Edgewise slidable elongated gate valves, V1, V2, and V3 for the cylinders C1, C2 and C3, respectively, are provided in this case to enable the ow of material to and from the cylinder to be properly controlled. Each of these valves is slidably received in a slot in the head casting formed to dispose the valve with its at sides in parallel planes that are tilted slightly downwardly and forwardly from horizontal, as best seen in FIGURE l1, and constrain the valve to lengthwise fore and aft recip- Iocatory motion, with a rear portion of the valve disposed in a feed passage at the bottom of the receiving chamber, and a forward portion of the valve disposed in the adjoining upwardly and forwardly inclined portion S6 of the corresponding discharge passage. Each of the valves V1, V2 and V3 has a single hole 182 through its medial portion, of a size comparable to the diameter of the pump cylinders, which can be brought into register with either the feed passage or the discharge passage of its associated cylinder by shifting of the valve in fore and aft directions. In the forward position of the valve V1 shown in FIGURE ll, its hole 102 registers with the discharge passage D1 while the imperforate rear portion of the valve closes off the feed passage to thus enable material previously charged into cylinder C1 to be pumped out through passage D1 during the forward stroke if the piston 99 in cylinder C1.
When the valve V1 is moved rearwardly to a position such as occupied by valves V2 and V3 in FIGURE 12, its hole 102 will register with the feed passage 95 while its imperforate forward portion closes the passage D1, to thus enable material to be charged into the cylinder C1 through the rear of passage D1 upon the retraction stroke of the piston in cylinder C1.
A double acting hydraulic cylinder 104 is provided for each valve, to slide the same fore and aft to the positions described. Each of these cylinders is mounted on the rear of the pump head, lengthwise behind one of the valves, and has a piston 105 and a piston rod 106 that projects forwardly from the cylinder and is secured to its valve as at 107.
The pistons 99 of the pumping cylinders C1, C2 and C3 are also reciprocated hydraulically, by means of double acting hydraulic cylinders 169, and 111, respectively. A coupling adaptor 112 serves to mount each of the actuating cylinders on the head, in endwise alignment with its pumping cylinder. In this case, it is possible to provide a common piston rod 113 for each pumping cylinder and its actuating cylinder, extending lengthwise through the coupling member 112 with its forward end secured to the piston 99 in the pumping cylinder and its rearward end secured to the piston 114 in the actuating cylinder.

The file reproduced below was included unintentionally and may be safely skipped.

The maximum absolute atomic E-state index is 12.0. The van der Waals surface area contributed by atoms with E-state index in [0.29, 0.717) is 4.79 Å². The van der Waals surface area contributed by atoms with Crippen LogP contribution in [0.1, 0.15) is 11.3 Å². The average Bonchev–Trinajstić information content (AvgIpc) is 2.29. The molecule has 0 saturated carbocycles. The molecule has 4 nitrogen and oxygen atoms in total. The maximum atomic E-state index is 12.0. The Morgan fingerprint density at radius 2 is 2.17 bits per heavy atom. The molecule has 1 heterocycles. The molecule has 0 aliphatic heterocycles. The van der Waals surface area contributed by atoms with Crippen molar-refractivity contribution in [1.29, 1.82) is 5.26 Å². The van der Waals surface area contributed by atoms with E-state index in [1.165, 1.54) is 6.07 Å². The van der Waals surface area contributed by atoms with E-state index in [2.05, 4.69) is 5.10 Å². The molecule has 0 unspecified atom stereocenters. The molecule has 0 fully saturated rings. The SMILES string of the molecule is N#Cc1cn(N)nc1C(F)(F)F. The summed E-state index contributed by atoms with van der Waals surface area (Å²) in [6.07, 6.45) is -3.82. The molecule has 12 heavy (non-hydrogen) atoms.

Reference may be had to the hydraulic diagrams shown in FIGURES 13, 14 and 15 for an example of how the pump actuating cylinders 199, 11i), and 111, and the valve shifter cylinders 104 may be controlled to effect operation of the pump of FIGURES l1 and 12 in accordance with the principles of this invention. As therein seen, the piston 99 in cylinder C1 is shown close to the end of its discharging stroke, while the pistons 99 in cylinders C2 and C3 are moving rearwardly in their charging strokes, with the piston in cylinder C2 nearing the end of its stroke and that in cylinder C3 only about half way through its charging stroke. Accordingly, the gate valve V1 is in its forward position closing olf the feed passage to cylinder C1 and permitting free discharge of material therefrom; while the valves V1 and V2 are in their retracted positions closing the discharge passages for cylinders C1 and C2 and permitting material to be charged into them.
An outstanding feature of the hydraulic system shown is that the rear ends of all of the actuating cylinders 109, 116 and 111 are connected by a duct 115 in what can be considered a closed circuit. Thus, with pump cylinders C2 and C3 being charged, as seen in FIGURE 13, as a consequence of rearward movement of pistons 114 in their actuating cylinders at the same rate of speed, the hydraulic'uid exhausting from the rear of cylinders C2 and C3 is conducted into the rear of cylinder C1, through duct 115, to cause extension of its piston rod 113 and thereby effect the discharge stroke of pump cylinder C1 at a rate substantially twice that at which the pistons in cylinders C2 and C3 are being retracted.
Another unique feature of the hydraulic system illustrated, is that the travel of the pump pistons cannot be reversed at the ends of their strokes until their respective gate valves V1, V2 or V3 have been firsty shifted to the proper position, namely to allow charging of the associated pumping cylinder if the piston therein has reached the end of its discharging stroke, or to allow discharge of the associated pumping cylinder if the piston therein has reached the end of its charging stroke. For this purpose, me hydraulic system incorporates gate control valves 117, 118 and 119 associated with the cylinders C1, C2 and C3, respectively, and cylinder control valves 129, 121 and 122 associated with the gate valves V1, V2 and V3, respectively.